BENNINGTON -- Congressman Peter Welch (D-Vt.) held a community lunch at Jensen's restaurant Wednesday to discuss current happenings in Congress and to field questions from the townspeople of Bennington.
An audience of about 30 attended the event, including Town Manager Stuart Hurd and Bennington Select Board Member John McFadden.
Residents were given ample time to ask the Congressman questions, which ranged from education topics, to veterans' affairs, to area transportation possibilities.
Some residents, like Jan Martin Bopp, however, used Welch's visit as an opportunity to thank him for his work.
Last week, Welch announced his support for the Cancer Drug Coverage Parity Act (HR1801) -- an act, if brought to fruition, that would require health insurance plans that already cover oral and infused anticancer medications to also cover oral chemotherapy at the same benefit level as IV and injected chemotherapy.
Bopp, a cancer patient fighting Multiple Myeloma, a rare form of bone marrow cancer, has been rallying for support of the act as an individual, as a leader of a local Myeloma support group, and as a member of the International Myeloma Foundation Advocacy Action Team since the beginning of August, so, for him, Welch's support of the act was particularly meaningful.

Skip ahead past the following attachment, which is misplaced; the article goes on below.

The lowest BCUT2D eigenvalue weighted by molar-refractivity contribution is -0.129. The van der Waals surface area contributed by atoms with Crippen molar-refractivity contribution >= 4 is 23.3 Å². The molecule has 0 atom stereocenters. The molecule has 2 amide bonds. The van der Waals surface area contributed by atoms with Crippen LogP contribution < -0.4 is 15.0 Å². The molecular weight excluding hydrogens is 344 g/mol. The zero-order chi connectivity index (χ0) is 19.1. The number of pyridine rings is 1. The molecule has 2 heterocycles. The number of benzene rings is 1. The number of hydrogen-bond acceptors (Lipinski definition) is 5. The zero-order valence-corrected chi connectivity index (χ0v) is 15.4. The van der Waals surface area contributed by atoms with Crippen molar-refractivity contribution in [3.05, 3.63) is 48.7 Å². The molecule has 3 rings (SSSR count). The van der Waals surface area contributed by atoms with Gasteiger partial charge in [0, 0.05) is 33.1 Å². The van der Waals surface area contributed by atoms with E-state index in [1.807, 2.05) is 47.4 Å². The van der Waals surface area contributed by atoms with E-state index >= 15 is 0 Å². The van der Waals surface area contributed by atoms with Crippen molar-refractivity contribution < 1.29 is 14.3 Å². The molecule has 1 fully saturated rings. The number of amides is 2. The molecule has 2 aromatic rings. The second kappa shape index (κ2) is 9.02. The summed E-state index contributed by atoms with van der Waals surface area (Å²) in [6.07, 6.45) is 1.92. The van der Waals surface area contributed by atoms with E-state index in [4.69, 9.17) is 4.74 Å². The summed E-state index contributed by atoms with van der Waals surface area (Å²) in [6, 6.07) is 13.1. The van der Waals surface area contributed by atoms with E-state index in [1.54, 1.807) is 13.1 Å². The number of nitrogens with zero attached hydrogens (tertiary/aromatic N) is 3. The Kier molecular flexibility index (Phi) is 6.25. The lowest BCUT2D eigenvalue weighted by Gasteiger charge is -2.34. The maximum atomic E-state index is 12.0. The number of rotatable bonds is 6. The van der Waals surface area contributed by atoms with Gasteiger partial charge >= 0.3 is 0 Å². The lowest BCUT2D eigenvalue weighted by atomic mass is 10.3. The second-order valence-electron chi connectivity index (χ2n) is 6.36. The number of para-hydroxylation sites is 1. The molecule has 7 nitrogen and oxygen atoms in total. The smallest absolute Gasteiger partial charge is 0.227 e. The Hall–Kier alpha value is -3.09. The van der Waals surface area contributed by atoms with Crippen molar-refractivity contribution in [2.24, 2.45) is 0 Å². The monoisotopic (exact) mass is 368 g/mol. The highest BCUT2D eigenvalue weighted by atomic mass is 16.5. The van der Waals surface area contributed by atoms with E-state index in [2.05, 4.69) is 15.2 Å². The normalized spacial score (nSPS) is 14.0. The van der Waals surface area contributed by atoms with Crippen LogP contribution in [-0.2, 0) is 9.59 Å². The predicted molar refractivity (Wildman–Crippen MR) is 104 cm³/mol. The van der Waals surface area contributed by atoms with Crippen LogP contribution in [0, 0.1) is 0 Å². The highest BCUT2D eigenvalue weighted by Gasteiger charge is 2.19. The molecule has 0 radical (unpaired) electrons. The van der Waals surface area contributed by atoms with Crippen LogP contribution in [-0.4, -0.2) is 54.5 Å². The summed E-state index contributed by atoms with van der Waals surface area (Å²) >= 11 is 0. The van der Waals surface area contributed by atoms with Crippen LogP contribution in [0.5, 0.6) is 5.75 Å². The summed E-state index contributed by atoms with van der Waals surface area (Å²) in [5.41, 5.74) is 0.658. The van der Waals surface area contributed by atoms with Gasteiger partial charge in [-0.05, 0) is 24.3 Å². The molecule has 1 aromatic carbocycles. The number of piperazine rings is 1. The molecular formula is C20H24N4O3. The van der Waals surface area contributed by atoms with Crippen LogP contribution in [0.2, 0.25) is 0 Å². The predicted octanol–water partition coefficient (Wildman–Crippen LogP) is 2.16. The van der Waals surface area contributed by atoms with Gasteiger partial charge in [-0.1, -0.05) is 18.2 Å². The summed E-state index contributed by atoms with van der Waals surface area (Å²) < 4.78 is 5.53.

"Too many people cannot get those lifesaving drugs now because of the exorbitant costs to them," Bopp said. "If this act is passed, the lifesaving drugs that so many people need will be more accessible."
According to Bopp, the average cost of anti-cancer medications ranges from $8,000-$12,000 per month.
"I know of so many people who cannot get their life-sustaining drugs and are in the midst of financial disaster," he said. "They need the support of Congress."
Prior to the event, Bopp said his goal for the day was simple.
"I want to express my gratitude to Congressman Welch for his support of this act and on behalf of all of the people I'm representing today, the people in my support group and all those of the IMF," he said. "I find his action heartwarming."
Welch gradually made his way around to each of the residents in attendance.
When he finally arrived at Bopp's table, he was greeted with not only a handshake of thanks, but a bouquet of red flowers (the official Myeloma color) and 120 postcards signed by other constituents, showing their support of the act and urging Welch to encourage further support when Congress goes into session this January.
According to Bopp, 65 additional congressmen -- 57 Democrats and 8 Republicans -- have also sponsored the Cancer Drug Coverage Parity Act since it was introduced to Congress last April, but more support is needed.
When asked whether he plans to encourage fellow congressmen to support the Cancer Drug Coverage Parity Act, Welch said, "absolutely."
"Medications can do a lot of good but if you can't afford to buy them, they don't do a lot of good. We've got to try and make them affordable," he said. "I'll be advocating for that act among others this year."
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